Muse Model 18 subwoofer

The Muse was a slot loaded 6th order design - not doubt current modeling software could come up with a simpler - perhaps sealed? solution.
Whatever enclosure design you settle on, I'd suggest at the bare minimum to partition off a sealed section for the woofer. Ask a repair tech at a hi-fi shop about long term reliability of built-in amps on commercial subs - even name brands like B&W, Paradigm, etc.

6th order vented involves building a 2 order high pass
into the feedback loop of the subwoofer amplifier.
Its not complicated if you know what you are doing.
(The inverting input can be treated as a unity
gain point for standard unity gain filter design).

Typically 6th order is a vented box tuned much lower
than normal, with a peaking high pass coincident with
the vent tuning frequency to bring up that region.

Many alignments are possible, hard to say which is best,
but IMO maximally flat is not a good idea at all, IMO its
best to aim at a slow roll-off of say 3dB/octave* and let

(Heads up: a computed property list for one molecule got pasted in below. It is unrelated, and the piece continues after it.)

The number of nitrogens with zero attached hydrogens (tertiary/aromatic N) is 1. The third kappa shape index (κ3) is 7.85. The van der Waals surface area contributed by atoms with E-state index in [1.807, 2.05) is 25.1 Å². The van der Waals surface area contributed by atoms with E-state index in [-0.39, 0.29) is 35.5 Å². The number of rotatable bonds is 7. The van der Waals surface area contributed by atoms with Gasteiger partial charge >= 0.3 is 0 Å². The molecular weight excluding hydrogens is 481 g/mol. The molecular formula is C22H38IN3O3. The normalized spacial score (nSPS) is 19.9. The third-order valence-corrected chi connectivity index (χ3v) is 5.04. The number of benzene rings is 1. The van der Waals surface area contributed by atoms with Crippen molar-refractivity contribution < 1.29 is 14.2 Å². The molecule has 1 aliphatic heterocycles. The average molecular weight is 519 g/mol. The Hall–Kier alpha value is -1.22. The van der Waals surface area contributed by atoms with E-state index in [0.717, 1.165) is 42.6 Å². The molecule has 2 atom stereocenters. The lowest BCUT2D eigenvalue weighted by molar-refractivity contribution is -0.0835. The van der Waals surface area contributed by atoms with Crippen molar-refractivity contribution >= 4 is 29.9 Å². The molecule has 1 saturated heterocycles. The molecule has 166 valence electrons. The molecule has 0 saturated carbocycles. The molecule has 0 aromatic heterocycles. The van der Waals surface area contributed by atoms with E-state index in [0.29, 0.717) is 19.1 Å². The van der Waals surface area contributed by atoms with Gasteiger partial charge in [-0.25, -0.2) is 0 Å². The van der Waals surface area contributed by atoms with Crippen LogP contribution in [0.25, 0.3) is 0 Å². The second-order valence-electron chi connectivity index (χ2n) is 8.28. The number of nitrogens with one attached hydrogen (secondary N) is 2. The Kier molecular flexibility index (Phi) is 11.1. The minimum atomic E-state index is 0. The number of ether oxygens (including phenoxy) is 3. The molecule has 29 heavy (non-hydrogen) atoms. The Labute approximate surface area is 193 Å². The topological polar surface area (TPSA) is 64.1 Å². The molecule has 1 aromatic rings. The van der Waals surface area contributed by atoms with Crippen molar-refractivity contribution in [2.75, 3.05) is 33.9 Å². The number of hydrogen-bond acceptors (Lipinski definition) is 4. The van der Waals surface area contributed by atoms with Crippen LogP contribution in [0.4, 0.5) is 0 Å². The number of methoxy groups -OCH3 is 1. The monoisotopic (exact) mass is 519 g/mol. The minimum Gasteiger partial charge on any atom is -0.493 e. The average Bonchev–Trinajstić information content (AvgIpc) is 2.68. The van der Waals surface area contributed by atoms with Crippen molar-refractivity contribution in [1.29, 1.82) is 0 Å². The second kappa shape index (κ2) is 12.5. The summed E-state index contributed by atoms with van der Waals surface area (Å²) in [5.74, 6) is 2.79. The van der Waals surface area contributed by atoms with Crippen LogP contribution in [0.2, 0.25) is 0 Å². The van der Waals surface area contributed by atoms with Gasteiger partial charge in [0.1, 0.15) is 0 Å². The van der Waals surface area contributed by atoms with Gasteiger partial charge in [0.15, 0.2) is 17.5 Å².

the relatively predictable room gain do its work.

rgds, sreten.

* Down to the vent tuning frequency. IMO a high pass
with Q of about 2 (+6dB peak gain) is about right.
Last edited:
Thanks everyone for the input.

Using Jeff Bagby's sub woofer modeling program I came up with both woofers wired in parallel, in a common cabinet of 140L, using 2-3" x 10" ports tuning the enclosure to 24Hz. I'll be using a PE BASH 300 amp. I am somewhat concerned that the net impedance will be about 3 ohms or so.


2001-02-04 4:23 am
That's not too bad a design.

The Muse was a bit smaller, and tuned a bit lower.

While the driver does have an aluminum ring in the magnetic circuit, it is only effective at reducing distortion at the higher frequencies.

Since you will have a pair of drivers, I would suggest mounting them push-pull (which Muse did not do), and have the slot face forward (rather than the floor as Muse did).

The below 3Ω at certain frequencies may/may not be an issue, I am not familiar with the amp you have chosen.